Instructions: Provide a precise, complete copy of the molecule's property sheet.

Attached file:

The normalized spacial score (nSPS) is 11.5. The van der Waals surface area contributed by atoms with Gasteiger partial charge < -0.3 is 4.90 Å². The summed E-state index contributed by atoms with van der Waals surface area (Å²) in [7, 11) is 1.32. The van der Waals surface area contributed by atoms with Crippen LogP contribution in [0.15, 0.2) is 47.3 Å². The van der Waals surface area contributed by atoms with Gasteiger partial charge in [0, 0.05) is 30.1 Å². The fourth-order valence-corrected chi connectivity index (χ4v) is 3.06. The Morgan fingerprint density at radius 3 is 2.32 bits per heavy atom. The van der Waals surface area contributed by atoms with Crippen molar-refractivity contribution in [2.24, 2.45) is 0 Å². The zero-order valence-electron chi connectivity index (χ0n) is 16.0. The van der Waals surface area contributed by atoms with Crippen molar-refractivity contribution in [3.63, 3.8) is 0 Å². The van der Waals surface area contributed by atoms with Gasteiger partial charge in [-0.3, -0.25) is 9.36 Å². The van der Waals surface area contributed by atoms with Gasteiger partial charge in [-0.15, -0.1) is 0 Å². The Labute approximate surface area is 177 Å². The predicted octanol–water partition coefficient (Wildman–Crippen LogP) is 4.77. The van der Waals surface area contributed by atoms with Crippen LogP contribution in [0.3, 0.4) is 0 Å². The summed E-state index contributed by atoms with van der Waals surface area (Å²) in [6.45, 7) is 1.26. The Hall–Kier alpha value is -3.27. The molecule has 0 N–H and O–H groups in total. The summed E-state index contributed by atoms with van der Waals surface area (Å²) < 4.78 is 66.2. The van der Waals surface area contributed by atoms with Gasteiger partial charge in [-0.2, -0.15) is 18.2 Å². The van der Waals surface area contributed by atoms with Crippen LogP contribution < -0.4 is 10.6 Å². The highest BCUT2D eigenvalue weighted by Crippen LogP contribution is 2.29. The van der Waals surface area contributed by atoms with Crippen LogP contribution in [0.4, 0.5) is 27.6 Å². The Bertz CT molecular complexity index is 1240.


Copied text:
The normalized spacial score (nSPS) is 11.5. The van der Waals surface area contributed by atoms with Gasteiger partial charge < -0.3 is 4.90 Å². The summed E-state index contributed by atoms with van der Waals surface area (Å²) in [7, 11) is 1.32. The van der Waals surface area contributed by atoms with Crippen LogP contribution in [0.15, 0.2) is 47.3 Å². The van der Waals surface area contributed by atoms with Gasteiger partial charge in [0, 0.05) is 30.1 Å². The fourth-order valence-corrected chi connectivity index (χ4v) is 3.06. The Morgan fingerprint density at radius 3 is 2.32 bits per heavy atom. The van der Waals surface area contributed by atoms with Crippen molar-refractivity contribution in [2.24, 2.45) is 0 Å². The zero-order valence-electron chi connectivity index (χ0n) is 16.0. The van der Waals surface area contributed by atoms with Crippen molar-refractivity contribution in [3.63, 3.8) is 0 Å². The van der Waals surface area contributed by atoms with Gasteiger partial charge in [-0.3, -0.25) is 9.36 Å². The van der Waals surface area contributed by atoms with Gasteiger partial charge in [-0.15, -0.1) is 0 Å². The Labute approximate surface area is 177 Å². The predicted octanol–water partition coefficient (Wildman–Crippen LogP) is 4.77. The van der Waals surface area contributed by atoms with Crippen LogP contribution in [0.3, 0.4) is 0 Å². The summed E-state index contributed by atoms with van der Waals surface area (Å²) in [6.45, 7) is 1.26. The Hall–Kier alpha value is -3.27. The molecule has 0 N–H and O–H groups in total. The summed E-state index contributed by atoms with van der Waals surface area (Å²) < 4.78 is 66.2. The van der Waals surface area contributed by atoms with Gasteiger partial charge in [-0.2, -0.15) is 18.2 Å². The van der Waals surface area contributed by atoms with Crippen LogP contribution < -0.4 is 10.6 Å². The highest BCUT2D eigenvalue weighted by Crippen LogP contribution is 2.29. The van der Waals surface area contributed by atoms with Crippen LogP contribution in [0.4, 0.5) is 27.6 Å². The Bertz CT molecular complexity index is 1240.